I just returned from our final pastors’ retreat in Japan—a response to the 2011 tsunami. By the end of our retreat, the pastors decided that even if CHC does not sponsor more retreats, they will continue to hold them on their own. As an organization, this is immensely encouraging.
One early morning, while still severely jet-lagged, I went to the empty lobby of our hotel in search of an Internet connection. I saw Ken Nishiono, the thirty-one-year-old Japanese minister who leads CRASH’s spiritual care efforts for victims of nuclear radiation in the Fukushima prefecture. He had settled into one of the lobby’s chairs and was looking out the window. He had no books, no paper, no pen and no computer with him, so I assumed that he was thinking or praying. When I went over to say “hello,” he was visibly startled—his eyes were brimming with tears and he wiped his face with his sweatshirt and sniffled. I had interrupted an intimate moment with the Lord.
I knew that there was a story behind his ministry for victims of disaster and I wanted to know how he had got there. Ken graciously accepted my invitation to share his story with me over breakfast.
Ken began by saying, “My parents divorced soon after I was born. I lived with my mom, who soon remarried, and had no communication with my biological father. I started rebelling against my family at a young age, and it only escalated with time, so much so that I dropped out after only one month in high school—thinking that I would live for myself and not be dependent on anyone else.
After working and saving money for one year, I left Fukuoka and started a part-time job in Tokyo at the age of sixteen. I didn’t have any friends and was completely cut off from my family. Eventually, I ran out of money and spent the next year searching for food amongst trash.
Exhausted from living in these conditions, I took a job delivering newspapers on a scooter. After one month on the job I got in a traffic accident while on route and spent the next couple weeks in the hospital. Later that year there was another accident, but this time it was more serious. I had been hit from behind and was suffering from internal bleeding. I was just nineteen years old.
After a successful 10-hour surgery, I had a long journey of rehabilitation ahead. I sunk into a deep depression and isolated myself from the rest of the world. During this time my family attempted to contact me, trying to reestablish a relationship, but I didn’t know how to respond. I felt cursed, thinking that I would be better off taking my own life. This went on for four years.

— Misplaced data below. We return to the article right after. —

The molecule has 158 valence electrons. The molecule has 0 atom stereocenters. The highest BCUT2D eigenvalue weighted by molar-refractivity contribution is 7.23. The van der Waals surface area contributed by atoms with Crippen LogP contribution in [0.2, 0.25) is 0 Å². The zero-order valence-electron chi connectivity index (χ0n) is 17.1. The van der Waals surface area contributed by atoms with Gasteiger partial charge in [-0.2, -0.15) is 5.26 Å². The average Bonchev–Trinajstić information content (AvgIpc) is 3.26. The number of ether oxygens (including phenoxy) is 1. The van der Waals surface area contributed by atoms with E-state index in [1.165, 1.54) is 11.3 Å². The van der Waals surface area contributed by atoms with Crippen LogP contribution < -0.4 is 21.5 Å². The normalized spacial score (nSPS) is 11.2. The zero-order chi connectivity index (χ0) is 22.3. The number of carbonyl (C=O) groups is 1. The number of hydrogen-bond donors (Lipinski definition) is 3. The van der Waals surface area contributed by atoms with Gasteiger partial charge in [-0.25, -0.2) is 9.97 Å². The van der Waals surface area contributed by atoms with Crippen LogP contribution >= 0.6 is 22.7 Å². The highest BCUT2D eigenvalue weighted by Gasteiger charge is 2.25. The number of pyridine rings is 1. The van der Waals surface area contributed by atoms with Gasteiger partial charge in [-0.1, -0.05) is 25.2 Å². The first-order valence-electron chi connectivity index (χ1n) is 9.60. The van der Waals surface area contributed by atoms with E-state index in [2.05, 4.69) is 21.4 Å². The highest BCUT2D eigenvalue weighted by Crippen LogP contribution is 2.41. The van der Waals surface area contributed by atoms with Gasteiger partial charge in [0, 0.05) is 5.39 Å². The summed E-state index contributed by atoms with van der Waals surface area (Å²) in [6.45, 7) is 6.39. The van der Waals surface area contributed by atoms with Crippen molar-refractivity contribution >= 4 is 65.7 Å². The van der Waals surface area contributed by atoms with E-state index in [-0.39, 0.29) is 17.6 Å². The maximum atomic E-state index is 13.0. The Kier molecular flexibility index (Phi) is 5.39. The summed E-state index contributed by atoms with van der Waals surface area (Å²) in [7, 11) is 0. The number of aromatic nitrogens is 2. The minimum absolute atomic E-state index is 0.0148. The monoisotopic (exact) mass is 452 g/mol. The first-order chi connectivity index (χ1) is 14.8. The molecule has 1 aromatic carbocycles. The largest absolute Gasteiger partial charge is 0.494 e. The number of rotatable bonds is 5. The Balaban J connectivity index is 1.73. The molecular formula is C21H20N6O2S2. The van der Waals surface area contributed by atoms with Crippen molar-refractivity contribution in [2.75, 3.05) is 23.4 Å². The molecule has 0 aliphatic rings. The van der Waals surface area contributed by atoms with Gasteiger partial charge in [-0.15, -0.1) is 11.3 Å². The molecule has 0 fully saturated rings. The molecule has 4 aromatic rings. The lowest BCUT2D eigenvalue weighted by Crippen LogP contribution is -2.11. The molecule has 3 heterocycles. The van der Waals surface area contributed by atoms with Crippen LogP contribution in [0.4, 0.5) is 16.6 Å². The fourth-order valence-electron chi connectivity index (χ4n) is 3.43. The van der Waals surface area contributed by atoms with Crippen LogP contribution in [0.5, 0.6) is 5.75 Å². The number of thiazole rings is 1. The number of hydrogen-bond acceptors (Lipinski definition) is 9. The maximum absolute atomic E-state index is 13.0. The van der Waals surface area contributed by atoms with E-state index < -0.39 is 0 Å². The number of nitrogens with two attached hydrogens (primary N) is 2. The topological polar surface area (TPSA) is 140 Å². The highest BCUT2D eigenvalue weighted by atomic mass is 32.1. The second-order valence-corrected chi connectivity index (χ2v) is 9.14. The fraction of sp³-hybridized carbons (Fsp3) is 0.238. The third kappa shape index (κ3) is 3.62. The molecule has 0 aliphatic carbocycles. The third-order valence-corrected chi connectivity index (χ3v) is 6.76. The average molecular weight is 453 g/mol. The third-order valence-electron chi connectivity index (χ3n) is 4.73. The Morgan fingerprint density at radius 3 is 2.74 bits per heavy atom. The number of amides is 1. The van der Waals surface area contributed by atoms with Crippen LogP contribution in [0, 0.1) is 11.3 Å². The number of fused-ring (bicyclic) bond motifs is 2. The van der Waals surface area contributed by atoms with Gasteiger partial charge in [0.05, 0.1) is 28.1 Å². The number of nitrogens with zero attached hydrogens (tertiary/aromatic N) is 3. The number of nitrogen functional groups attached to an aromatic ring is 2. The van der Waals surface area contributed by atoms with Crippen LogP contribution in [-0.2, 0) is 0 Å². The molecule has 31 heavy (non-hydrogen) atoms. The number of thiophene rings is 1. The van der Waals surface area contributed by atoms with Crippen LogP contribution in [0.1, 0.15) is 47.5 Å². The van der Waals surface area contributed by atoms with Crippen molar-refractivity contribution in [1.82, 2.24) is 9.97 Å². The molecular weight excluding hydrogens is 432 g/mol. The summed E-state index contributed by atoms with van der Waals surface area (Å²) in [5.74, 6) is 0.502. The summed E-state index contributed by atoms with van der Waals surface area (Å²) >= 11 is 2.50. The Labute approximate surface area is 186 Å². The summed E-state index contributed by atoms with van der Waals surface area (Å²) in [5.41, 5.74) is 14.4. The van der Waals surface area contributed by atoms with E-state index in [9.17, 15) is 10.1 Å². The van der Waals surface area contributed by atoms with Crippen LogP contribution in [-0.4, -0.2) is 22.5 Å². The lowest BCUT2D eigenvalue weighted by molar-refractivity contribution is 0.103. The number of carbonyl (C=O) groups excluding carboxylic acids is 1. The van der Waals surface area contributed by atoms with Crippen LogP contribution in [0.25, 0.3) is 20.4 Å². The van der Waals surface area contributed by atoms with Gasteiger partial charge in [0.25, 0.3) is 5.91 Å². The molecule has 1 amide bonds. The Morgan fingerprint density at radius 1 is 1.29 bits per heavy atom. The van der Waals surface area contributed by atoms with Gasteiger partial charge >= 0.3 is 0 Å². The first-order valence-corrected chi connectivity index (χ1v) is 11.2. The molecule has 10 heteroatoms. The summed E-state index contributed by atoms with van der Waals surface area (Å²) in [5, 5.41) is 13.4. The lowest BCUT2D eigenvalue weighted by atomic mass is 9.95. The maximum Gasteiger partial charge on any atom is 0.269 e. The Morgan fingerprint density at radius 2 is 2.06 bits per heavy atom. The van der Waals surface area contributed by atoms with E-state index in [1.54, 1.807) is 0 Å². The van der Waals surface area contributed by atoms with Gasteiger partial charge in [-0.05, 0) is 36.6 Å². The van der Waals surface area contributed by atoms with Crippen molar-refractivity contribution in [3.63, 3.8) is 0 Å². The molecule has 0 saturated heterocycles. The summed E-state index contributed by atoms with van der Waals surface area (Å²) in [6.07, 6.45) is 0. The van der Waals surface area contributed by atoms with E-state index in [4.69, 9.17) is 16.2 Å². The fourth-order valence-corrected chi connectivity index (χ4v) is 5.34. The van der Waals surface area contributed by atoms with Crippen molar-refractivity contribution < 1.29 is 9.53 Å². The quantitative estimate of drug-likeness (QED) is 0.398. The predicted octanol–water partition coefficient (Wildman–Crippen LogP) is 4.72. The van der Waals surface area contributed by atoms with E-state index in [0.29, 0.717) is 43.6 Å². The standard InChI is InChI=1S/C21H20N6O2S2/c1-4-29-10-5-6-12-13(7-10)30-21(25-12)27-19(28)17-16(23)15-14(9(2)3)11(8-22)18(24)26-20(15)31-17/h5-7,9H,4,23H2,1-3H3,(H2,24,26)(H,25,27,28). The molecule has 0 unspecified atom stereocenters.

I knew that I needed to find a reason to live, so I began looking for one in books. One night, while walking past a church, I saw a church sign reading, ‘Ask, and it will be given to you; seek, and you will find; knock, and it will be opened to you… Matthew 7:7.’ I had no Christian friends, had never attended church and I knew nothing about Jesus. That verse struck a chord in my heart, so much so that I bought a Bible and began reading it ferociously.
I was greatly encouraged by a number of verses, like ‘Come to me and I will give you rest’ from Matthew 11:28. If there really was a God who spoke like this, that was reason for hope—so, I went to church and heard about Jesus for the first time, not understanding why he would die for me.
Then, at twenty-four years old, my desire to get to know God didn’t change, and over time I came to understand the magnitude of my sin and rebellion. I also experienced an unconditional love, telling me that I was entirely forgiven and cleansed.
I decided that I wanted to live for God, but I didn’t know what that meant. Without having completed schooling, I was accepted into Bible college, where I graduated on March 10, 2011. The tsunami hit the very next day. I knew that I was called to do something.”
Ken is now leading in spiritual care for CRASH and is involved with victims of nuclear radiation.
As if that were not enough, the retreat speaker, Takahashi sensei, told a story with uncanny parallels. He went through a harsh season in his life and resigned from his pastorate on March 10, 2011. While in a state of confusion about what to do next, the tsunami hit the next day. He now mobilizes disaster response chaplains throughout Japan.
And we know that for those who love God all things work together for good, for those who are called according to his purpose. For those whom he foreknew he also predestined to be conformed to the image of his Son, in order that he might be the firstborn among many brothers. (Romans 8:28-29)Tags: Counseling, JA01, Japan, Pastor Retreat, tsunami